AbleGamers COO Stephen Spohn talks to GameDaily about the milestone.
This week, charity group AbleGamers announced that it has reached its $1 million fundraising goal through its SpawnTogether initiative. AbleGamers COO Steven Spohn tweeted the news on Monday, noting that the milestone comes roughly a year and a half after SpawnTogether was launched. The original goal was to raise funds before Spohn’s 40th birthday, which is next month.
“For the greater good of the gaming community, having people with disabilities represented is super important,” Spohn said about the philosophy behind SpawnTogether. “The community is large and diverse and we need to have everyone represented with seats at the table.”
Historically, the disabled community has been underrepresented in the games industry, a tenet that Spohn and AbleGamers is aiming to change. Progress has been made in recent years thanks to products like the Xbox Adaptive Controller, but substantial work remains and Spohn is determined to set the pace. Certainly AbleGamers’ $1 million is a good start.
“We are going to be able to use the money for not-so-sexy things like building capacity and hiring people who are super smart and able to put together efficient programs that can help more people in a more effective way,” Spohn told GameDaily. “This means even more of the 46 million players with disabilities can better receive the help they need from AbleGamers in a much more time-efficient manner.”
In many ways disabled people live an isolated life, which Spohn hopes we can all appreciate after the last year and a half thanks to the COVID-19 pandemic. Moving forward, he is optimistic that a year of quarantine and lockdowns might instill a sense of empathy, leading to increased awareness for the disabled community.
The pandemic’s impact on video games has been well-documented by now, speaking to the medium’s ability to connect people amid quarantine efforts. For many in the disabled community, however, video games have always been a go-to form of entertainment in lieu of the activities many of us take for granted.
“Even in non-pandemic times, video games are an amazing tool for keeping friends and family connected to each other no matter how far they are physically apart,” Spohn explained. “Or, for some people with disabilities, just being able to utilize technology to access those games even if you're living in the same building.”
Dodging full credit for the $1 million in fundraising, Spohn thanked the members of the disabled community for raising awareness, as well as those who donated to SpawnTogether.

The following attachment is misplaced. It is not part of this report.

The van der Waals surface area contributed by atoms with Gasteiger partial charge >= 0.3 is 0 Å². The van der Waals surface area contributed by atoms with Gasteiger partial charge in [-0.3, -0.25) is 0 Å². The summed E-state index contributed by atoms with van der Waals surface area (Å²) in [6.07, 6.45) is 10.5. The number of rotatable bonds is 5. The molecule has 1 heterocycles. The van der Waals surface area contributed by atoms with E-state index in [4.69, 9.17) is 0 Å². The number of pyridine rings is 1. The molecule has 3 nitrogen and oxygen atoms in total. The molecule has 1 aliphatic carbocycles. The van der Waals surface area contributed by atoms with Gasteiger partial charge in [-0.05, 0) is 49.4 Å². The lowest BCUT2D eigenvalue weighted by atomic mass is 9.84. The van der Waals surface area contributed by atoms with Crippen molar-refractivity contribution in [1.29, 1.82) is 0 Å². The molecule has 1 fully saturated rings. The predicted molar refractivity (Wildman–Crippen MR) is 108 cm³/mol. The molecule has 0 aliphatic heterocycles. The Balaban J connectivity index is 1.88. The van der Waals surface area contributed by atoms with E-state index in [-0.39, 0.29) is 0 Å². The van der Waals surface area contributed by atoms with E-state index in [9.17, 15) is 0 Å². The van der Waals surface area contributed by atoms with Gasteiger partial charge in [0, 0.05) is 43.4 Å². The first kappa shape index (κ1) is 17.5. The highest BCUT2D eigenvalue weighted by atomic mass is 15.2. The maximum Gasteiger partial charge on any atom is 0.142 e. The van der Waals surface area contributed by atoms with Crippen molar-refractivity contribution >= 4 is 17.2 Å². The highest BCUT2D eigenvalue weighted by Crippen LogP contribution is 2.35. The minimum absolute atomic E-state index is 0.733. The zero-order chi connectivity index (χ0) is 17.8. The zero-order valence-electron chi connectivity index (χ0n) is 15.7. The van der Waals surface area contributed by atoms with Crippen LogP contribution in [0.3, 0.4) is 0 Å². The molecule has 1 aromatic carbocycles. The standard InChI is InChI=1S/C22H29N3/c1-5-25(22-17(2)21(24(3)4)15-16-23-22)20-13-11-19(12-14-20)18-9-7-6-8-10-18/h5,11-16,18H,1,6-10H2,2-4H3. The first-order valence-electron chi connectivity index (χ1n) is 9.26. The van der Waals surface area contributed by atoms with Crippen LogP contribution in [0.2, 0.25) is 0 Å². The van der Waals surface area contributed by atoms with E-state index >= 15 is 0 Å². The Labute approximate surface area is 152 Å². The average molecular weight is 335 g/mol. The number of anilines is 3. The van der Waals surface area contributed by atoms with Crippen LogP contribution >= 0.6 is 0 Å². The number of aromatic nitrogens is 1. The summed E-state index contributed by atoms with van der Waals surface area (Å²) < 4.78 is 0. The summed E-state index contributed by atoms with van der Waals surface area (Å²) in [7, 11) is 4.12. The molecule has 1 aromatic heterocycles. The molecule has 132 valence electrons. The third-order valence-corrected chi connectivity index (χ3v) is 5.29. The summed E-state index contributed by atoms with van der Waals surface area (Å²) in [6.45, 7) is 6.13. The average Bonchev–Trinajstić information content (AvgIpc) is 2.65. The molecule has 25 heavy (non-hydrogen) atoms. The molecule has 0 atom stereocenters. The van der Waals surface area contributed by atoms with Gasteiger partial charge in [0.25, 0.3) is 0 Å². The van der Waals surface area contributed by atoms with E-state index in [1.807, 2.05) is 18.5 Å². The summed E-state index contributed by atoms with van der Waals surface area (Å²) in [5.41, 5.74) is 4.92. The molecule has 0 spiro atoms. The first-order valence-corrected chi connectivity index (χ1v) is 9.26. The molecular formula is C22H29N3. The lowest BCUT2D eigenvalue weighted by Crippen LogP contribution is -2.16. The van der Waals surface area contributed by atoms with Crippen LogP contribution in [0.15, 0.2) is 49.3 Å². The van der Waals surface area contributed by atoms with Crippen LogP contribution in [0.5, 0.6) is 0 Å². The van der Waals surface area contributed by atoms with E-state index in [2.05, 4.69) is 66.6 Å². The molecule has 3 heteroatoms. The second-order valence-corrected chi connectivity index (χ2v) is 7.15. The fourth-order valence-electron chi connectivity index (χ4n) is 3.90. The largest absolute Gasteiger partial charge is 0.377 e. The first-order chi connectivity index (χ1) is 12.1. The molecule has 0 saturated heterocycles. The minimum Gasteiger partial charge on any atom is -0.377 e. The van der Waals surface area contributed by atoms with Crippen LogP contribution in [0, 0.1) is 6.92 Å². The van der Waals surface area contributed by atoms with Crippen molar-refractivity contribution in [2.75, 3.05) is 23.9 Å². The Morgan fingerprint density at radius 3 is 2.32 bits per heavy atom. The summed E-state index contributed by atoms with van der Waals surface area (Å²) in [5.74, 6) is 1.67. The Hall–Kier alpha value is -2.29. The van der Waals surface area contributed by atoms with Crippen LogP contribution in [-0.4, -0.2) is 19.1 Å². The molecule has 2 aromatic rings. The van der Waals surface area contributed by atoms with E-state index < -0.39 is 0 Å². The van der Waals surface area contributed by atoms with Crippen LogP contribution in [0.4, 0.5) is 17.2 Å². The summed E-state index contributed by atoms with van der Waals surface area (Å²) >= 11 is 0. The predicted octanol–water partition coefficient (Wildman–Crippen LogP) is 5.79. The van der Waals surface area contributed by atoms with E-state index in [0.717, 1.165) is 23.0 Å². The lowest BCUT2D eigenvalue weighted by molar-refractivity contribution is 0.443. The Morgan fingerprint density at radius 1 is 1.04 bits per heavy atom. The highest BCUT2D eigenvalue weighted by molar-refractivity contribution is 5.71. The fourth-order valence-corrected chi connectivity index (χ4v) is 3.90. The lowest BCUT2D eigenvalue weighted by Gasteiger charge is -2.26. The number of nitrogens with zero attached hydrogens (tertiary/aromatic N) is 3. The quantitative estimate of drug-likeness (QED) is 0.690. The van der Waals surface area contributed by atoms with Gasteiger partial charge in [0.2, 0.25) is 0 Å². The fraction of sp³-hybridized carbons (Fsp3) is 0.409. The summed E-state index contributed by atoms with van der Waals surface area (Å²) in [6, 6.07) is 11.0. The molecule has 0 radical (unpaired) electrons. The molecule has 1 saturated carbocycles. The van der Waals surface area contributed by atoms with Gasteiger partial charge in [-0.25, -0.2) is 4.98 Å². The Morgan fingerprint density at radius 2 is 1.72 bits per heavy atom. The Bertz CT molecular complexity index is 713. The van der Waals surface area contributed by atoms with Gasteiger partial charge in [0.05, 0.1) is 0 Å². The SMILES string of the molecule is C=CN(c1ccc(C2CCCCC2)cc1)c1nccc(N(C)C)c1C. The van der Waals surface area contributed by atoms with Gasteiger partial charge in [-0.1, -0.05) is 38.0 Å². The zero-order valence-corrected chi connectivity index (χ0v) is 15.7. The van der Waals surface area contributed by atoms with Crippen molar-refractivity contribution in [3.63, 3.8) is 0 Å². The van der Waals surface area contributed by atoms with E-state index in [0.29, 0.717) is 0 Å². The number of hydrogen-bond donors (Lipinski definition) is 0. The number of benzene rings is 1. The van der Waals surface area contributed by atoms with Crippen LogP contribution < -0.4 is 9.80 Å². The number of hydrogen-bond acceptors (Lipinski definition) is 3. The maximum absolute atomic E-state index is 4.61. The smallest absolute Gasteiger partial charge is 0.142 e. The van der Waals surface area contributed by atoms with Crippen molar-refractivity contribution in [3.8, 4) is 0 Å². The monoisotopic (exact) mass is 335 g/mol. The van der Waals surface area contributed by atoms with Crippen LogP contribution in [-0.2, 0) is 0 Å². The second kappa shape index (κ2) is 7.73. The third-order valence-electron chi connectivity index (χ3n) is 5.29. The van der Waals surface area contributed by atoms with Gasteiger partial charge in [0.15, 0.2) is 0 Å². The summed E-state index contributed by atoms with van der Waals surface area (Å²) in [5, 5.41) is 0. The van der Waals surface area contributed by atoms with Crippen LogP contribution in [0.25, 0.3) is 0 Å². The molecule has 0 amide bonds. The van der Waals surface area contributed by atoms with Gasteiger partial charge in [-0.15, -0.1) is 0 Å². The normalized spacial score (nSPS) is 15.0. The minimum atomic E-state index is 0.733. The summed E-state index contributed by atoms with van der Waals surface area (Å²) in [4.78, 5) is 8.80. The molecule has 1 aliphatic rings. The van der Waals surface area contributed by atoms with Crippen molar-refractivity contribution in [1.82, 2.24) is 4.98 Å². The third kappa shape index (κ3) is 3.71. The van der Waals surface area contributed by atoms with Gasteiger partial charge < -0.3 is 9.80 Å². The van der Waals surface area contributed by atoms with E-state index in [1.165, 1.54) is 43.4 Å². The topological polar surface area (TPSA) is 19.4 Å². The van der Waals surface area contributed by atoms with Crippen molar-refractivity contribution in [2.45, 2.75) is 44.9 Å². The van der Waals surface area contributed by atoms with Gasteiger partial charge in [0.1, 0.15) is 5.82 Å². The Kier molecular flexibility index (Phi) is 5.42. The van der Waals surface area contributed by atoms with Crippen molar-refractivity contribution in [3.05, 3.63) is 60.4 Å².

“I've said it before and I'll say it again: this is not my victory,” he said. “This is the victory of every person who made the decision that people with disabilities are valuable and need to be a part of the gaming community. That disabled gamers need equipment in some cases and counseling in others, and that making sure those programs are funded is important.”
Moving forward, Spohn said that the future of AbleGamers and the SpawnTogether initiative will be revealed in coming weeks. Right now, his priority is ensuring that the public is aware of the people who made the fundraising such a successful endeavour.
“This wasn't one large Twitch streamer who raised the money in their community--this was people deciding not to get Starbucks this week, or not ordering out for pizza, and instead giving that $20 to charity,” he said. “This was people who were willing to share the mission with their friends and families and get them to chip in $20 when they didn't have any funds to spare.”
Founded on the principle that video games are for everybody--not just for the able-bodied--AbleGamers has helped more than 3,500 disabled people “through peer counseling and assistance with hardware and software challenges.” Organization leaders like Spohn also work as consultants with game developers to ensure their titles are accessible to as wide an audience as possible. Further, the group engineers custom equipment solutions for players who require them.
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